Yesterday brought about a fairly bumper inflation report out of the UK which added to the quiet but notable fixed income sell-off of late. Indeed, on an otherwise quiet day for newsflow the highlight was the stronger-than-expected +2.1% yoy August core U.K. CPI print, an increase of two-tenths from July and also beating expectations for a small decline to +1.8%. Headline inflation also rose two-tenths to +2.7% yoy (vs. +2.4% expected) while RPI (+3.5% yoy vs. +3.2% expected) also came in higher than expected. Big climbs in prices for recreation, transport and furniture and clothing were blamed for the jump.
10 year Gilts ended last night 4.0bps higher at 1.606% and are now at the highest since February 15th. Yields are also up an impressive 38.4bps from the August lows of 1.223% all of a sudden. Meanwhile 10y Treasuries ended yesterday 0.7bps higher following a bit of a rally back into the close but have consolidated above 3% for the second day – as a reminder the last time that happened was back in May and we’ve only closed above 3% for 12 days this year and 13 days since July 2011. So, these are elevated levels relative to the last several years. 10y Bunds are also back to the highest since May after rising another 0.7bps yesterday and so taking the move since mid-August to +18.4bps. The rest of Europe was also broadly 1-2bps higher and even BTPs sold off +6.3bps following another day of headline leaks (more on that shortly).
So, some impressive moves for bonds of late but the MOVE index (Treasury volatility) – which closed yesterday 0.83pts higher at 48.8 - is still hovering around its YTD lows (closing low being the 45.3 level in July with the YTD average 53.3). In the February and May sell-offs we climbed above 70 and 60 respectively. So it’s been a fairly orderly sell-off for bonds of late.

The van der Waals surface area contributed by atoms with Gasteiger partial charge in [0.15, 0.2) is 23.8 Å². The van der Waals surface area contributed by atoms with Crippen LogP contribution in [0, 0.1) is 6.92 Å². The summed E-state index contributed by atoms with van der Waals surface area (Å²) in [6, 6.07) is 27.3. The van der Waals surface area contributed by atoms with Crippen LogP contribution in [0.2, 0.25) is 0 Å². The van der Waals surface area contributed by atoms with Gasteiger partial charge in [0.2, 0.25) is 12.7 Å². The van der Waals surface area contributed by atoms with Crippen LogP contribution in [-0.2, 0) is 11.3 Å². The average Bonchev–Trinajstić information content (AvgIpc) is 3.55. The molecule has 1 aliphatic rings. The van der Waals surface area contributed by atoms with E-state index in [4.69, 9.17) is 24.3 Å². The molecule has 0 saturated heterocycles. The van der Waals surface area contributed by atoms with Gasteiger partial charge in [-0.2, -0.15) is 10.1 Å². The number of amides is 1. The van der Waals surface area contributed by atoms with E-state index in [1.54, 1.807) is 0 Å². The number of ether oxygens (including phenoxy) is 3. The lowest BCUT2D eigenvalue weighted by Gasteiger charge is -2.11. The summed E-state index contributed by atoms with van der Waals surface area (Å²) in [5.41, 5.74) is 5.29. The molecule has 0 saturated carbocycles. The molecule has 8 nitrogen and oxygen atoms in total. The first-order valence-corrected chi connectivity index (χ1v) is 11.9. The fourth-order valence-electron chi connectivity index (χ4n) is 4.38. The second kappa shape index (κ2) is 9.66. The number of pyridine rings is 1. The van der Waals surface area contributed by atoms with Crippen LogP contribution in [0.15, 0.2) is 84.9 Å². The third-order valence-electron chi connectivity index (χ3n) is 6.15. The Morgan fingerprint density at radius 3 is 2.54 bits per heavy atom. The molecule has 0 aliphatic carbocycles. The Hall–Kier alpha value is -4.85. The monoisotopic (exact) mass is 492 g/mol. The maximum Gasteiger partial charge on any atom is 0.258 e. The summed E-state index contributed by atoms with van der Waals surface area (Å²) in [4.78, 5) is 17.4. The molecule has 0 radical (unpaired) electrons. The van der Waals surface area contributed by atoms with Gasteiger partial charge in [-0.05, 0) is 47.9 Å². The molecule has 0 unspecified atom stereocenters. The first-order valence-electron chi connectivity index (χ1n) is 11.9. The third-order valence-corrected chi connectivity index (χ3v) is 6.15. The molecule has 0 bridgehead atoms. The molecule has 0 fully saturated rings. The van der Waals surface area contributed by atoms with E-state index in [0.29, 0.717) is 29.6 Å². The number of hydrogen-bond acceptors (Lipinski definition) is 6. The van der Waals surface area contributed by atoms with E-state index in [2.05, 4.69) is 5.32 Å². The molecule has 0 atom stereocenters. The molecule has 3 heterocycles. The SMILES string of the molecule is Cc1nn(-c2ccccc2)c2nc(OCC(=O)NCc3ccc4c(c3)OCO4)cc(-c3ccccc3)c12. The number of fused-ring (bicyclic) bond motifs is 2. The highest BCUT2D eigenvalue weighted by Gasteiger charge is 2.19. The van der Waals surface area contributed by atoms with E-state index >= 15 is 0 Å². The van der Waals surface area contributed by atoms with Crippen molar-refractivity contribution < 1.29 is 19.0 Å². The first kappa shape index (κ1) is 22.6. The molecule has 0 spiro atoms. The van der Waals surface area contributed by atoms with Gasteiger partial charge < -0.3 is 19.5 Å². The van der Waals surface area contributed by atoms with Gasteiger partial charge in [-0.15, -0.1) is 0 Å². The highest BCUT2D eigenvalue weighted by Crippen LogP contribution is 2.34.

Elsewhere it was a fairly directionless day for equities. The STOXX 600 closed +0.33% in Europe but was playing some catch up to the Wall Street gains from the previous evening, while in the US the S&P 500 limped to a +0.13% gain but was slightly held back by another down-day for the NASDAQ (-0.08%) which continues to dictate the tempo across the pond. Gains for banks and large-cap industrials nevertheless supported the DOW (+0.61%). EM FX (+0.60%) continues to edge higher with the asset class all of a sudden up on six of the last seven sessions. Overnight in Asia we’ve seen a similarly directionless session.
Leading the way is the Kospi (+1.03%) seemingly after US Secretary of State Mike Pompeo indicated last night in a statement that the US was seeking a new round of talks with North Korea with the end goal of denuclearizing North Korea by the end of President Trump’s first term. Elsewhere the Nikkei (+0.19%) is higher for the fifth consecutive session (the LDP leadership decision should be out just as this hits your email with Abe widely considered to be re-elected), while the Hang Seng (-0.02%), ASX (-0.19%) and Shanghai Comp (-0.12%) are all in the red.
Futures in the US are broadly flat and bond markets in Asia also quiet. The other news worth flagging overnight is from the Fed with Bloomberg reporting that President Trump is planning on nominating former Fed economist and financial stability expert Nellie Liang to the Board of Governors and policy setting Open Market Committee. As we go into print headlines on Bloomberg have also just come through suggesting that China is planning to cut the average tariff rate that it charges on imports from the majority of its trading partners as soon as next month, two people familiar with the matter said.